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Programmers/Developers/Hackers
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35 / M / California, USA
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Posted 10/24/11

uhohimdead wrote:
i not lying when i say i don't, my brother does but i am morally against such things.
the only current gen systems i have are a psp and wii both clean and unmodified, nor do i use emulators of any kind... if you're going to ask me why then the answer would be "because i don't think we should do it"


No, it should be done. It's your own hardware, not insert company name here's hardware. Once you bought it, they shouldn't tell you what you can and cannot do with your own property.

When you buy a piece of wood, would you accept the lumber mill telling you how you could and could not use that piece of wood? What about a hammer? Would you accept if you bought a hammer the manufacturer forbidding you from using it on any nails except their brand? You'd probably say that's a silly question because that doesn't actually happen. However, you're willing to accept the same silly restrictions on something else you bought and own - your own property.

Committing mass piracy using modified hardware is a different thing altogether. Not all "jailbreak/rooting/modding" is for the intent of copyright infringement.

Heck, I'd probably have purchased a new cell phone if it wasn't for all the community around modifications for my current one. The last update from Samsung completely broke Bluetooth functionality to where the phone wouldn't audibly ring unless I did some complex stuff whenever I disconnected from a Bluetooth headset. The modified software works great and doesn't have that problem. Would you rather I not fix my phone and just buy a new one because there is some moral problem with using it for what I want because it's a phone and not a hammer?




uhohimdead wrote:
i don't even understand how people figure out how to do half of these things in the first place.


The same way that other people have figured out how to do things. They watch the behavior with various tools and figure out how something works. Then, using knowledge from programming, figure out how to make it work like it isn't supposed to.
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Posted 10/24/11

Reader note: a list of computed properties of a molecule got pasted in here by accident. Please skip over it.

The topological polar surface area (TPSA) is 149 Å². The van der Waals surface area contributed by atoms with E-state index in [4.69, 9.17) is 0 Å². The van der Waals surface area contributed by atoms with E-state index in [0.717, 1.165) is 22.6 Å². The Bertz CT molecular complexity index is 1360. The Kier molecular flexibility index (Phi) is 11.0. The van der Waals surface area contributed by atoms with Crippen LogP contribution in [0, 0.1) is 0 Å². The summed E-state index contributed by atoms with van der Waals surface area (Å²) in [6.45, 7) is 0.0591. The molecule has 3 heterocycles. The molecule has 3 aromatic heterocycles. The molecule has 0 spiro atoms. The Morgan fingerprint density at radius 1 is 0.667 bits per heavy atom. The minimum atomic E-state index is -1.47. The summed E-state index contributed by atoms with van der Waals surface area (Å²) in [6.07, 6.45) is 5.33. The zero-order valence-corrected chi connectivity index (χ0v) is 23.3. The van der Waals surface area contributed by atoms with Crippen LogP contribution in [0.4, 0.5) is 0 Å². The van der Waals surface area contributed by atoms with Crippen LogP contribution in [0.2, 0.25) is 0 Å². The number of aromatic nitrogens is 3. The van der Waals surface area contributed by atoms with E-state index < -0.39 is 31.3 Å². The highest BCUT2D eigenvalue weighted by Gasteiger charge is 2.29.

youngmug wrote:


uhohimdead wrote:
i not lying when i say i don't, my brother does but i am morally against such things.
the only current gen systems i have are a psp and wii both clean and unmodified, nor do i use emulators of any kind... if you're going to ask me why then the answer would be "because i don't think we should do it"


No, it should be done. It's your own hardware, not insert company name here's hardware. Once you bought it, they shouldn't tell you what you can and cannot do with your own property.

When you buy a piece of wood, would you accept the lumber mill telling you how you could and could not use that piece of wood? What about a hammer? Would you accept if you bought a hammer the manufacturer forbidding you from using it on any nails except their brand? You'd probably say that's a silly question because that doesn't actually happen. However, you're willing to accept the same silly restrictions on something else you bought and own - your own property.

Committing mass piracy using modified hardware is a different thing altogether. Not all "jailbreak/rooting/modding" is for the intent of copyright infringement.

Heck, I'd probably have purchased a new cell phone if it wasn't for all the community around modifications for my current one. The last update from Samsung completely broke Bluetooth functionality to where the phone wouldn't audibly ring unless I did some complex stuff whenever I disconnected from a Bluetooth headset. The modified software works great and doesn't have that problem. Would you rather I not fix my phone and just buy a new one because there is some moral problem with using it for what I want because it's a phone and not a hammer?




uhohimdead wrote:
i don't even understand how people figure out how to do half of these things in the first place.


The same way that other people have figured out how to do things. They watch the behavior with various tools and figure out how something works. Then, using knowledge from programming, figure out how to make it work like it isn't supposed to.


and what happens when crap happens and your device is now a brick? complain to the company? i adhere to the warning and caution signs companies put on their products because i don't want to risk getting back a $250 paper weight. you're right it is mine to do with as i please, and it pleases me to stick with proper procedure and the advice of the company.

you want to do these things to your equipment that's fine i dont care, just leave me out of this none sense
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35 / M / California, USA
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Posted 10/24/11 , edited 10/24/11

uhohimdead wrote:
and what happens when crap happens and your device is now a brick? complain to the company?